Seeing human

If our world is going to become less discriminatory, it’ll because we (re)learn how to see human

A friend of mine tweeted yesterday about the first experience her young girls encountered of being treated differently because of the colour of their skin.

It was a poignant reminder—as if I needed one—of the discrimination that so many people face on any given day.


Race, colour, sexuality, gender, class, politics…these are just a few of the many labels we humans use to discriminate against each other. Essentially we assign labels—both to ourselves and to others—in order to feel better about ourselves.

On the one hand, labels are simply a practical means by which we describe differences. But on the other, they all too quickly become means by which we judge others. And judging others, feeling superior, being convinced we are right or better, all ultimately lead to discrimination.

This discrimination isn’t always wilful or intentional. But, if we see other humans based primarily on certain labels, we will—at the very least—subconsciously find ourselves behaving in discriminatory ways.

What’s the alternative?

While I am an idealist at heart, I’m ultimately a pragmatic idealist. I’d love to see our world free from label-based discrimination and abuse. It won’t happen overnight though and, since our labelling system is so deeply ingrained, it may not even be possible for it to be fully removed.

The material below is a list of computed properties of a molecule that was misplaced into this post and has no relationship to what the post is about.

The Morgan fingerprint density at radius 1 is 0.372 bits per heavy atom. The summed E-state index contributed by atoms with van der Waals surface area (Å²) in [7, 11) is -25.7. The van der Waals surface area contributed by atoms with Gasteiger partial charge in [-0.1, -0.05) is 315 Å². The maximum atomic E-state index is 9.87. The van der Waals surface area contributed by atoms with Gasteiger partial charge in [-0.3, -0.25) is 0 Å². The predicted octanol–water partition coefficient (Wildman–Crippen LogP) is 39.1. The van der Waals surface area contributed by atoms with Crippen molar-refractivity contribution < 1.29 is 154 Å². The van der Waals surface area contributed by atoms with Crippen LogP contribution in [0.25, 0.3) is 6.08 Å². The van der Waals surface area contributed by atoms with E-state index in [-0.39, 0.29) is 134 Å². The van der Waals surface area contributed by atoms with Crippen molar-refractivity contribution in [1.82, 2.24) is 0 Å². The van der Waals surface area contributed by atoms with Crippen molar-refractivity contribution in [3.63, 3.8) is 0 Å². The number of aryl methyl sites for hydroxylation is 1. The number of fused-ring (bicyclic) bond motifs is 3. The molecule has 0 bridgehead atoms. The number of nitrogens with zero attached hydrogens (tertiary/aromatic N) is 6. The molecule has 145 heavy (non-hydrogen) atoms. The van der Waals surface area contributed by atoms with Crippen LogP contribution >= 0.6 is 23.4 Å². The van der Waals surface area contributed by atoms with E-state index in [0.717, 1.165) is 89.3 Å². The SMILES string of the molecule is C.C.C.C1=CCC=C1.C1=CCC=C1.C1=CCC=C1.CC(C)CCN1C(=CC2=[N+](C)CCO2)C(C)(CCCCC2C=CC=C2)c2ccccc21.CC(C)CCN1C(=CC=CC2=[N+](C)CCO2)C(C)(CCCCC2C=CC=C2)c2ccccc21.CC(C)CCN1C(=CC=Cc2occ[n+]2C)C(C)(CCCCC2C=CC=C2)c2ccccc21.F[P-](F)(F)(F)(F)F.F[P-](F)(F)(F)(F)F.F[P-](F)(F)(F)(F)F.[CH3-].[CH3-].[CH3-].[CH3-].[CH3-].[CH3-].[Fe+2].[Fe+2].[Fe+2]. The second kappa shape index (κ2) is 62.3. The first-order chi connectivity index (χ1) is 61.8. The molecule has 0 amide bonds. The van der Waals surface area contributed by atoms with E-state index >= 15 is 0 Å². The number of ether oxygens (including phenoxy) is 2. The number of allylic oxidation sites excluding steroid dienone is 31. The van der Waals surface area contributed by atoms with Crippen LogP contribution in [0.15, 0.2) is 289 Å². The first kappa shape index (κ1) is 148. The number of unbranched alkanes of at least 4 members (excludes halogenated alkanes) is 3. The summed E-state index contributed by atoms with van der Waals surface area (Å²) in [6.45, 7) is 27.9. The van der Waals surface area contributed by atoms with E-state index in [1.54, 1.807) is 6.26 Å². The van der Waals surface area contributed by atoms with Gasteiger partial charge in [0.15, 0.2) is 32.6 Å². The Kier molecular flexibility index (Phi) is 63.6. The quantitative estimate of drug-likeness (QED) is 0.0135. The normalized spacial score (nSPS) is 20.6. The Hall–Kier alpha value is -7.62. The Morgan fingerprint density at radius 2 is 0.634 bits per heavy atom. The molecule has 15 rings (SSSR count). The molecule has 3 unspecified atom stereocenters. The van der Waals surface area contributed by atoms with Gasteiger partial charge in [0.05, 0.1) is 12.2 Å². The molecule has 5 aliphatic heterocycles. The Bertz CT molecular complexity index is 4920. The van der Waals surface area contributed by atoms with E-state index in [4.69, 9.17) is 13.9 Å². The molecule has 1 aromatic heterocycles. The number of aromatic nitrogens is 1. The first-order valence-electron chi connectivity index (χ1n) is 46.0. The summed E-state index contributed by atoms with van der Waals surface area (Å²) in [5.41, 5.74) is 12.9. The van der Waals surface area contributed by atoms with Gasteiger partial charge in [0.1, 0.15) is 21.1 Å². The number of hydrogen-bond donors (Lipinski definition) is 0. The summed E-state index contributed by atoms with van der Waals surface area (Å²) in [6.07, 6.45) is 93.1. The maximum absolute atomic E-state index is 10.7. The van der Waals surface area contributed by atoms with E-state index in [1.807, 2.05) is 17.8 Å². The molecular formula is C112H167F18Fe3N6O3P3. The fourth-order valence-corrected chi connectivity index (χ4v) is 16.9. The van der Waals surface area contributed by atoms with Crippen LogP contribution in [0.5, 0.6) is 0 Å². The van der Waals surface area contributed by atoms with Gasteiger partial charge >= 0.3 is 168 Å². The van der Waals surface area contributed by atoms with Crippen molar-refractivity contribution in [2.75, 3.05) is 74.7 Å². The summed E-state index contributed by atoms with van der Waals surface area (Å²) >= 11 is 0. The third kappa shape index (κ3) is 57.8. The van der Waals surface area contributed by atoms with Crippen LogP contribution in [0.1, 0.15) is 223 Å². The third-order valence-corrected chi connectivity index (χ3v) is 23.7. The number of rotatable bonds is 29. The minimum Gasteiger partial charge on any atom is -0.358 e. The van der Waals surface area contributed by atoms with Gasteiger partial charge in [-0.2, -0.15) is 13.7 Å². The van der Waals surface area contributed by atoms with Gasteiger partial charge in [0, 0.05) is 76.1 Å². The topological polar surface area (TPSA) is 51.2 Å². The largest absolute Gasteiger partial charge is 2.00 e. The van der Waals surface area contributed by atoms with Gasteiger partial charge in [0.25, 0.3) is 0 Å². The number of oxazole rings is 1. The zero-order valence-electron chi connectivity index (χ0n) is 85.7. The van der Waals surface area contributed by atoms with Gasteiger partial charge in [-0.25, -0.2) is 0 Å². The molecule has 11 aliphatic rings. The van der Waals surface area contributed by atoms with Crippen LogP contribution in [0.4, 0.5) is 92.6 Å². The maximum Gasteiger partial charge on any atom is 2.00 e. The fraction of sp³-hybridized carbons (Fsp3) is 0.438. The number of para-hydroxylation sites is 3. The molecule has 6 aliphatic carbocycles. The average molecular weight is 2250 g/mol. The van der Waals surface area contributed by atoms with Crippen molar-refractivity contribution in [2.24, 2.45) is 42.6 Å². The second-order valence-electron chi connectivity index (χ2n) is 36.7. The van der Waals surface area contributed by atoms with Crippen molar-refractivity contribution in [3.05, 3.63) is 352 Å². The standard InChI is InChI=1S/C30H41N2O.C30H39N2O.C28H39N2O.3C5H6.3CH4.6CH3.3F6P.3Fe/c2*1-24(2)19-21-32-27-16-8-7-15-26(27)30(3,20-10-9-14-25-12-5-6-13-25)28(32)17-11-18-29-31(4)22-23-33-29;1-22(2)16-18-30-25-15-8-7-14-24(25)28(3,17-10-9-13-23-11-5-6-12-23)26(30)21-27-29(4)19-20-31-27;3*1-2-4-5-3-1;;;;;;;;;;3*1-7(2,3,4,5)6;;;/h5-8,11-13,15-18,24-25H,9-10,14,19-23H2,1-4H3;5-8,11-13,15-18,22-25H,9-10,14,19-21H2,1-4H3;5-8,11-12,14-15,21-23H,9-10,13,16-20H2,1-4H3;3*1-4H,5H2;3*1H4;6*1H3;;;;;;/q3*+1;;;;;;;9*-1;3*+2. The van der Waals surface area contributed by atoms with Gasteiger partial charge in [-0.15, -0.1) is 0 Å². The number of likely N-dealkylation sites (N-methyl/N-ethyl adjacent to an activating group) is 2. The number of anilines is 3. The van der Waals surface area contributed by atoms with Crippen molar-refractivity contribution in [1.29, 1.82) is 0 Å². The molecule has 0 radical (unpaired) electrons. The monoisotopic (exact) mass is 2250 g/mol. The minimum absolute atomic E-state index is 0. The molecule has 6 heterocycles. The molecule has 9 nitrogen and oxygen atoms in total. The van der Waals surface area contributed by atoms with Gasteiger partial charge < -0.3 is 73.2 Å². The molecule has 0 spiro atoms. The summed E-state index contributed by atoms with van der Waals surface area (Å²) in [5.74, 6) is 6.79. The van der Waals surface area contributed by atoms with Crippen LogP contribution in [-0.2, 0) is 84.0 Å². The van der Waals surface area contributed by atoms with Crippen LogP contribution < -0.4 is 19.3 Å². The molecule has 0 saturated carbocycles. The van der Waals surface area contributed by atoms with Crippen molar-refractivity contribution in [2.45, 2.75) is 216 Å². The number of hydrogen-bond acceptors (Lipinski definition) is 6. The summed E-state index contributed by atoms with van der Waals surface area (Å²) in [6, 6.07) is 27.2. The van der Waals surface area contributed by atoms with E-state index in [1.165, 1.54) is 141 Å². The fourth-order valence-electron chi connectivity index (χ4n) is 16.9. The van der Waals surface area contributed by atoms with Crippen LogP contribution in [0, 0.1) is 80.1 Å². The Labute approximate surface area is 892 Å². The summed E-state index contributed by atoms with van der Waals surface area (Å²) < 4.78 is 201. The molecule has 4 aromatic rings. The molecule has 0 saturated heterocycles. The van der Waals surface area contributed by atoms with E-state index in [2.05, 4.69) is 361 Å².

So what I propose is simply something that I constantly challenge myself to do—and that is to always see human first.

We’re all the same

Before we see male or female, black or white, gay or straight, rich or poor, we need to see simply see a fellow human. As the author of Genesis wrote, ‘We’re made from the dust, and we’ll return to the dust.’

We’re all the same. We’re all different of course—and, appropriately, those differences should be celebrated and embraced—but at the highest, most significant level, we are the same. Equal. United.

We must never forget this. We need to remind ourselves of this every day if we need to. That person we disagree with so fervently? They’re human just like us. That person who’s sexual behaviour conflicts with our core beliefs? Human just like you and me.

Human, human, human.

Learned behaviour

What if we started to focus on the humanity we share rather than the labels that divide us?

Seeing each other through labels is a learned behaviour. Our children don’t do it from birth; we train them to. But if it’s a learned behaviour, it also means we can unlearn it.

Isn’t it about time we gave that a shot?

I don’t think we’re going to totally rid the world of discrimination any time soon, but if one-by-one more of us would choose to ‘see human’, who knows, maybe we might slowly make the world a slightly less discriminatory place. And, in the process, maybe a little more human too.

Goal harmony on teams